My family’s history can be seen from the window of our apartment at West Quoddy Station in Lubec. Just below us on the bay is the house my great-grandfather and grandmother, Ephraim and Ada Johnson, moved into when he retired after 32 years as the keeper at West Quoddy Head Light, which is a 10-minute walk from here. I remember visiting my great-grandmother at that house before she died when I was 7 years old.

Look a little further on the far hillside, and you can see where my Mom grew up. Her house is gone. Just a cellar hole now. A half mile to the right is the former home of my great uncle, Harry Johnson, who cooked here when it was a Coast Guard facility. Step outside our building and you can see Campobello Island across the bay, where my grandfather, Henry Searles, was born and raised.

Yes, this is my neighborhood and my heritage. So what a thrill it was to stay in one of the apartments that owner Bill Clark created here after buying the abandoned and terribly dilapidated station in 2000. He did a superb job of bringing the old station to life in one of the most beautiful spots on earth.

There are eight choices here, including a five-bedroom house, two delightful cabins, four apartments in the lodge and the 1808 West Quoddy Head Light Keepers Cottage. Each is unique and all include kitchens. Every unit has extraordinary ocean views, and there are lots of places to sit and picnic outside. Linda and I enjoyed sitting out on the deck, looking across the water to the town of Lubec and over to Campobello.

Bill constructed a new building at the entrance, and it includes conference space upstairs along with an historic bell that once graced a local school. Bill says he built the building for the bell.

There’s lots to do in Lubec. On this visit, we enjoyed the first of the summer’s Wednesday night free concerts by participants in the Summer Keys program. We enjoyed dinners at Frank’s Dockside Restaurant and the Water Street Tavern.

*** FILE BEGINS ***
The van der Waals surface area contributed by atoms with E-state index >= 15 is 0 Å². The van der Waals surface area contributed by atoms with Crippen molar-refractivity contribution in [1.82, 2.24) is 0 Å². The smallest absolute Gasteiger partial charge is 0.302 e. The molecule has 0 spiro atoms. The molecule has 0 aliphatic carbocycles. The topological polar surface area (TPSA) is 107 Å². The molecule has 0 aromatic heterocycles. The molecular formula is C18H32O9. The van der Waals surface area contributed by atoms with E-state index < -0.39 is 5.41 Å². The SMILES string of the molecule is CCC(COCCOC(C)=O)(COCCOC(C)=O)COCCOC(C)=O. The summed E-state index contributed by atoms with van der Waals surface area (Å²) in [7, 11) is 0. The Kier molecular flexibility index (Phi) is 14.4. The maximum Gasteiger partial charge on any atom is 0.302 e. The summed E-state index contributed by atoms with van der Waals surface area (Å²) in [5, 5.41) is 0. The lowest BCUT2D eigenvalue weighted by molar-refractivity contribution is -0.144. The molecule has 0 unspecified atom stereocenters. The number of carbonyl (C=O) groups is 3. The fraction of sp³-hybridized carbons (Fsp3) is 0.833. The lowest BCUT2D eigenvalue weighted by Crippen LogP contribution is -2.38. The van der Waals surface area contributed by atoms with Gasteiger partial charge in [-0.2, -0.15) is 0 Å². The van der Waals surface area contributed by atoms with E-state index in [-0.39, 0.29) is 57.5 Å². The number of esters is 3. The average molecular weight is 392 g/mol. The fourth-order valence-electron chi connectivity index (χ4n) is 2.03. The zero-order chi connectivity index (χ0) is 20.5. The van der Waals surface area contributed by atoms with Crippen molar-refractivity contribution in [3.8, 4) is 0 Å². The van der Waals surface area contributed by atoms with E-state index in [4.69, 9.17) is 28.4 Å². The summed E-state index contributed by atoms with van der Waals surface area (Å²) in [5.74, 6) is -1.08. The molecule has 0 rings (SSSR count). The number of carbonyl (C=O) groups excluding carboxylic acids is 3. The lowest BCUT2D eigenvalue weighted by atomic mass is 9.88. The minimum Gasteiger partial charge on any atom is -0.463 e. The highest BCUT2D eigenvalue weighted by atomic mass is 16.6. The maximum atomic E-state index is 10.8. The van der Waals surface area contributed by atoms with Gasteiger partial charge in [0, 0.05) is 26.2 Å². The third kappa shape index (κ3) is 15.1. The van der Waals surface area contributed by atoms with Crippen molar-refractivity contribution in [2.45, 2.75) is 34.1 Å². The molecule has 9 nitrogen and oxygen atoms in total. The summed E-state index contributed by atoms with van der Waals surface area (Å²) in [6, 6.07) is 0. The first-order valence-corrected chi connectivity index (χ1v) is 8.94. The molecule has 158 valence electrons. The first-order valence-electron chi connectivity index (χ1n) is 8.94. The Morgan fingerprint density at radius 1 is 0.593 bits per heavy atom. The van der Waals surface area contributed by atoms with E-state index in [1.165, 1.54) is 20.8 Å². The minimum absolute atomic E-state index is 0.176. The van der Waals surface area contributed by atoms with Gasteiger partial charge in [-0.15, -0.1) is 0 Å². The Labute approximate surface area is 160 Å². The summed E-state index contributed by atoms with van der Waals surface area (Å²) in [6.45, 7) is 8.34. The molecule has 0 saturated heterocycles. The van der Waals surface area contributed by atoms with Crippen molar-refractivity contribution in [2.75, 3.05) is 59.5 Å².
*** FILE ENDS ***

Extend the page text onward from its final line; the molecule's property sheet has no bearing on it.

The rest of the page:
We checked out the new microbrewer on Water Street, and loaded up with Monica’s Chocolates, best on the planet. We love the Lubec library, and I dropped off a wooden display of the town’s Water Street, which my Dad created in memory of my Mom. It’ll be on display all summer so be sure to check it out if you get down there.

From spectacular sunsets to an amazing double rainbow, this was a very special visit. It was really hard to leave the station, and I took one last long look out across the bay, my mind full of memories.


Picture yourself vacationing in one of the most picturesque spots on the Maine coast. The view from your window encompasses the vast bay with impressive tidal waters that keep the scenery ever-changing. This is pure Maine beauty and it is not crowded.

You’ll find this little piece of heaven by staying at West Quoddy Station. We had a tour with Bill and found all the units to be comfortable and inviting. The decor varies with two cabins built as a likeness of very nicely appointed sporting camps. (Think perfectly seamed wood that creates artful ceilings and walls along with charming log beds.)

The apartment we stayed in had two double beds, a comfortable kitchen workspace, a roomy bathroom and lots of common seating outside. We took advantage of the scenic decks for reading and lunched at one of the picnic tables in the yard.

Two spacious rooms upstairs have lots of living space and remarkable water views on three sides. If you really want to be dazzled, go up to the cupola for a 360-degree experience you won’t soon forget.

We took full advantage of West Quoddy Station’s great location by doing some nearby hikes. We often hike the trails at West Quoddy Lighthouse, but had never kept going out to Carrying Place Cove. This hike offered two hours of stunning scenery. Just when you thought it couldn’t get any more beautiful you rounded a corner with yet another incredible view of the ocean. With waves crashing, blue sky, and birds coming in close enough to identify without binoculars, I can’t imagine a better way to spend a day in Maine.

We also took advantage of fresh crabmeat obtained at Griffin’s Crabmeat (726-4407) in Edmunds on our way in. My parents always bought crabmeat there while camping at Cobscook Bay State Park when I was growing up. I didn’t like crabmeat back then, but am certainly making up for that now.

We met a nice couple from Bowdoin while hiking. They hadn’t been to West Quoddy and were astounded by the lack of people and the unspoiled beauty. They were camping at Cobscook Bay and were so taken with the area that they thought they’d be coming back every year.

And that’s how it goes when you visit Lubec. You may find yourself returning often. Trust me, it is well worth the drive!

Visit George’s website — — for book reviews, outdoor news and all Travelin’ Maine(rs) columns, found listed by town in the “Best of Maine” section.

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